How Would a Shift to October Change the Nature of Cannes Lions?

Industry veterans say the festival's backup plan is wise but could result in much different event

A photo of a building in Cannes, France
Would Cannes Lions still feel like Cannes Lions in October? And would sponsors balk at a big Q4 expense? Getty Images

This could be the year Cannes Lions attendees finally have to pack something warmer than a backless cardigan or frayed Sonic Youth denim jacket. But that might be the least of the ways it proves to be different from years past.

The creative festival’s organizers announced today they have secured the city for an alternate week in October in case the global outbreak of COVID-19 threatens to extend into June. By April 15, the Ascential-owned event plans to decide whether to continue with its current plan for June 22-26 or switch to Oct. 26-30.

While the announcement was likely aimed primarily at giving festival sponsors and ticket buyers a sense of security that their investments wouldn’t be squandered if the event were canceled, it also served as a trial balloon of sorts as members of the agency and marketing worlds responded to the idea of a delayed Cannes.

Adweek spoke to several frequent Cannes attendees today about the festival’s decision to create a contingency plan for October and while all generally agreed it was a wise move, their perspectives varied quite a bit on how Cannes Lions will be different in 2020.

Literally chill

“Cannes in October will change the whole feel of the festival. It won’t be the usual kickoff to summer the London market sees it as. People will need to pack jackets for late night on yachts drinking rosé. Also, loads of people have booked non-refundable hotel rooms, so I still expect to see half the London market in Cannes on ‘planning away days.'”
—Andy Oakes, founder and managing director, Bluestripe Media (London)

A break from the boondoggle

“There’s always been the underlying conversation about the ‘boondoggleness’ of Cannes, a perception which can take a bit of the teeth out of Cannes as a pure celebration of marketing excellence. It’s a balance, and some years the Lions—and our industry—walks it better than others. Let’s face it, October in France is way less rosé-riffic. While it won’t yield as many envy-worthy Insta, it could swing the emphasis back solidly about the work.”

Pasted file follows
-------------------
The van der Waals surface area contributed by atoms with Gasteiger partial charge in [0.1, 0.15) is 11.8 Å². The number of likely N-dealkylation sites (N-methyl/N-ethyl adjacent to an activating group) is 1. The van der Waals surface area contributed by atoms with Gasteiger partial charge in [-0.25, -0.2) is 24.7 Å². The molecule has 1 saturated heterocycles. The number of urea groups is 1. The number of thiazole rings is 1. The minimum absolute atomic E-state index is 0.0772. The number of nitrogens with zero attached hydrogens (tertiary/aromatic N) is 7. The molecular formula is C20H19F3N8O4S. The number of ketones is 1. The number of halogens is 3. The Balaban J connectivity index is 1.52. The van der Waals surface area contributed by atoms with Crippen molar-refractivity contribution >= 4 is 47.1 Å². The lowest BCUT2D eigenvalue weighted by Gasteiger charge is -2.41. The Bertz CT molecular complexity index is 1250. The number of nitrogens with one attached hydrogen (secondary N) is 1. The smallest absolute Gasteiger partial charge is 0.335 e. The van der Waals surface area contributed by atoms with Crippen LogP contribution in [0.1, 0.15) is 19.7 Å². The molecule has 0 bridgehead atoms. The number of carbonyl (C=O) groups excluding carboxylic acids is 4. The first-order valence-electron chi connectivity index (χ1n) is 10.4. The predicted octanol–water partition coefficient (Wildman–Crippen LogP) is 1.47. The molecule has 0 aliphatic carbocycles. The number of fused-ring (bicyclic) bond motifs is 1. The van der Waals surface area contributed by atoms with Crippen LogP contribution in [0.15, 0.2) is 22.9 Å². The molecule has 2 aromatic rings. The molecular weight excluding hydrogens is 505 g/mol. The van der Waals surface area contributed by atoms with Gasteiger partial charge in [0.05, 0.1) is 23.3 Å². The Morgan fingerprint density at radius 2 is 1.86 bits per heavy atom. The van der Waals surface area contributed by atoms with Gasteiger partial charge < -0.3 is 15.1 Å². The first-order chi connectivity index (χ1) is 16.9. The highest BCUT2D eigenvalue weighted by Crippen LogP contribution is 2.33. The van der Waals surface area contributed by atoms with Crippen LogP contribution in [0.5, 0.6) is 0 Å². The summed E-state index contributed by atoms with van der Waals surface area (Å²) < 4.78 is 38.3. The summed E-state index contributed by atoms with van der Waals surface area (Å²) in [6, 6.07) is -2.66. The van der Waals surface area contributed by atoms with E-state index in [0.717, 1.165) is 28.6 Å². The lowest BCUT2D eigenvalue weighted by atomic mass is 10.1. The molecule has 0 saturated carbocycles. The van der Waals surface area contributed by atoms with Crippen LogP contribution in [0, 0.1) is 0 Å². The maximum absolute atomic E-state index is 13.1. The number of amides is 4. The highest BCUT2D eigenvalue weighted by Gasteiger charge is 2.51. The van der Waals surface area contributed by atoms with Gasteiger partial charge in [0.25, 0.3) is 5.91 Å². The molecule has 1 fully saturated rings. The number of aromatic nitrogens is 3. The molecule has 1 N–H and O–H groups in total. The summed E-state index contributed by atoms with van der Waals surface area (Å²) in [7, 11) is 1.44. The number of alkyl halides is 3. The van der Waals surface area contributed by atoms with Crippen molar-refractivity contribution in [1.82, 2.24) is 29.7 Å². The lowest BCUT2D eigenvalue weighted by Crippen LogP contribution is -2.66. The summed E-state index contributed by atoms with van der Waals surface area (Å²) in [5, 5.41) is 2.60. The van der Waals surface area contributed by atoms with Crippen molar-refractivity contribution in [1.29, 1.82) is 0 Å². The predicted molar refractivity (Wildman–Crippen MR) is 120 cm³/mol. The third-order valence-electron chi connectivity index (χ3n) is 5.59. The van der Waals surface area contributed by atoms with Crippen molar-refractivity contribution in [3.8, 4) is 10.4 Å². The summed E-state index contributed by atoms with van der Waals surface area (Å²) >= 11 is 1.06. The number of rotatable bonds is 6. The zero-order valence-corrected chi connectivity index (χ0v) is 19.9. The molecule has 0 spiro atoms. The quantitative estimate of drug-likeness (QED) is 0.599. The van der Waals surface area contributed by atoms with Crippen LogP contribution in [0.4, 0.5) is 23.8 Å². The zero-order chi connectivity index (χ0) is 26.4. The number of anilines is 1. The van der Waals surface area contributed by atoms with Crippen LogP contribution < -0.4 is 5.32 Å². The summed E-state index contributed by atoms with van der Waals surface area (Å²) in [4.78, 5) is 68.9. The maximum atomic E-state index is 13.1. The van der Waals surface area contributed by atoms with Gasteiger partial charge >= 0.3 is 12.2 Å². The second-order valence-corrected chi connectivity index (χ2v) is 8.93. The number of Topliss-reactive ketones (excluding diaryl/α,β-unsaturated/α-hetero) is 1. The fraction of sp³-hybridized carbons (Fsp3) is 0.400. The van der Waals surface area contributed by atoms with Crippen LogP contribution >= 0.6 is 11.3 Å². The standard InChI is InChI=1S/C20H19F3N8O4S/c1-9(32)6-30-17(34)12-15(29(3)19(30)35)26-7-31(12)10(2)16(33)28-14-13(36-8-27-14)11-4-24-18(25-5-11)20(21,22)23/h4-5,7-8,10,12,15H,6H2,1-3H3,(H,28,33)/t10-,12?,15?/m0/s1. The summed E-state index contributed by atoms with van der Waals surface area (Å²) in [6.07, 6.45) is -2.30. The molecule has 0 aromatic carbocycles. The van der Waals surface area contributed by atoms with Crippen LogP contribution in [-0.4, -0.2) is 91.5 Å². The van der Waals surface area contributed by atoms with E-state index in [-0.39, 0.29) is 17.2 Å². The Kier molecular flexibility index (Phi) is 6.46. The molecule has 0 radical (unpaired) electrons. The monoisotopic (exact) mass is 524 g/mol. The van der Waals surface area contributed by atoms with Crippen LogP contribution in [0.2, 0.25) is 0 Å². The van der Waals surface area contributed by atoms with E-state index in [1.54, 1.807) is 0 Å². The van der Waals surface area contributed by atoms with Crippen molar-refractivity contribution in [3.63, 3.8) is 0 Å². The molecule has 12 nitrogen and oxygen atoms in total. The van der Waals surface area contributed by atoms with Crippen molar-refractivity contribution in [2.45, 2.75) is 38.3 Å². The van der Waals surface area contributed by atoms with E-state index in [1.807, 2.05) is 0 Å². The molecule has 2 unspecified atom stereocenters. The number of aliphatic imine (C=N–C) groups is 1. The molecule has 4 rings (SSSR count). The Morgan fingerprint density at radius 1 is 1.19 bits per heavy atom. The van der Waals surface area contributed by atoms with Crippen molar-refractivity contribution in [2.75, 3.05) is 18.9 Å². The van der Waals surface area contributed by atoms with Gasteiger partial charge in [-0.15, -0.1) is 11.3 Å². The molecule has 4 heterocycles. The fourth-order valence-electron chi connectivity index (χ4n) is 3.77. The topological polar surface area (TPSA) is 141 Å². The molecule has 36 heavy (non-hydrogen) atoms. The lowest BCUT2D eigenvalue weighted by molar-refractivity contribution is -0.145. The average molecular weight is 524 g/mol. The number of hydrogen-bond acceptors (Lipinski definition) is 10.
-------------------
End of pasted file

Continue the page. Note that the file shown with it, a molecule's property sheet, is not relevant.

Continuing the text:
—Laura Fegley, chief creative officer, OKRP (Chicago)

Cannes Lions and prudence, together at last

“Given the uncertainties of our current global health situation, postponing major international events such as Cannes is the prudent decision. Of course, holding the largest industry event at the start of Q4 is not ideal but it is better to stay safe than to contribute to the spread of a global pandemic.”
—Grant Gudgel, svp of marketing, Teads North America

The potential quagmire of Q4

“Given the current climate, moving Cannes Lions to October is a good move. When we eventually come out of this current containment phase–and hopefully we will return to business as usual by early June–marketers and agencies will need to focus on rebuilding their businesses. If the organizers do decide to push the festival back, it will put a good amount of preparatory focus on the next year and Q4 results. The big question, however, will be whether it will really be possible to run Cannes Lions in Q4 this year, when many b-to-b sponsors will possibly curtail marketing spends to help recover a full year, rather than invest large sums right at the end of 2020.”
—Luke Judge, CEO U.K and U.S., Incubeta 

Time for a full system reboot

“Rather than postpone it, Cannes still has time to rethink the whole concept and audience of the festival, which is long overdue a reboot. Cut the physical costs and do it all remotely; slash the price of passes so the virtual sessions finally become accessible to the people who actually make the work; get Zoom to become their main sponsors; make it all more casual and inspiring. And if you feel like you must, you could always follow the whole thing while sipping from a (regularly priced) bottle of rosé.
—Ana Balarin, partner, Mother London

@griner David Griner is creative and innovation editor at Adweek and host of Adweek's podcast, "Yeah, That's Probably an Ad."
@zanger Doug Zanger is a senior editor, agencies at Adweek, focusing on creativity and agencies.